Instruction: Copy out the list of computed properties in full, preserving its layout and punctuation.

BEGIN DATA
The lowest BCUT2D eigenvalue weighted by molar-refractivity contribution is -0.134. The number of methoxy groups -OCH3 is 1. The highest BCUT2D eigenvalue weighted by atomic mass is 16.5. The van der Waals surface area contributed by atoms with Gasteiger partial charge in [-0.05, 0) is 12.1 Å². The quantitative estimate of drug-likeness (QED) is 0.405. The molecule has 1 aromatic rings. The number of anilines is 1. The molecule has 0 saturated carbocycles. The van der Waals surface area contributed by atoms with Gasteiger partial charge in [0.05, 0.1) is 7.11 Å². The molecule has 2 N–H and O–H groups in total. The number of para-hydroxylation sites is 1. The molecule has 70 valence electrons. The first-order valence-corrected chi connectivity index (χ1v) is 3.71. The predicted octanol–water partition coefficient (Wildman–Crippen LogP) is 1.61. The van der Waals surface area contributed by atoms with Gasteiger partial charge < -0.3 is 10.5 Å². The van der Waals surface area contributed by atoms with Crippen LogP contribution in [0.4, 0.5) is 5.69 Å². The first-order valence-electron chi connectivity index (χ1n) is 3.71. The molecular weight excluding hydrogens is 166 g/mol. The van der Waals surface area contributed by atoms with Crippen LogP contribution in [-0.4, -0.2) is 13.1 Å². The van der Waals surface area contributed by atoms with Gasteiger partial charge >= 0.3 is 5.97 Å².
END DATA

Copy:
The lowest BCUT2D eigenvalue weighted by molar-refractivity contribution is -0.134. The number of methoxy groups -OCH3 is 1. The highest BCUT2D eigenvalue weighted by atomic mass is 16.5. The van der Waals surface area contributed by atoms with Gasteiger partial charge in [-0.05, 0) is 12.1 Å². The quantitative estimate of drug-likeness (QED) is 0.405. The molecule has 1 aromatic rings. The number of anilines is 1. The molecule has 0 saturated carbocycles. The van der Waals surface area contributed by atoms with Gasteiger partial charge in [0.05, 0.1) is 7.11 Å². The molecule has 2 N–H and O–H groups in total. The number of para-hydroxylation sites is 1. The molecule has 70 valence electrons. The first-order valence-corrected chi connectivity index (χ1v) is 3.71. The predicted octanol–water partition coefficient (Wildman–Crippen LogP) is 1.61. The van der Waals surface area contributed by atoms with Gasteiger partial charge < -0.3 is 10.5 Å². The van der Waals surface area contributed by atoms with Crippen LogP contribution in [0.4, 0.5) is 5.69 Å². The first-order valence-electron chi connectivity index (χ1n) is 3.71. The molecular weight excluding hydrogens is 166 g/mol. The van der Waals surface area contributed by atoms with Crippen LogP contribution in [-0.4, -0.2) is 13.1 Å². The van der Waals surface area contributed by atoms with Gasteiger partial charge >= 0.3 is 5.97 Å².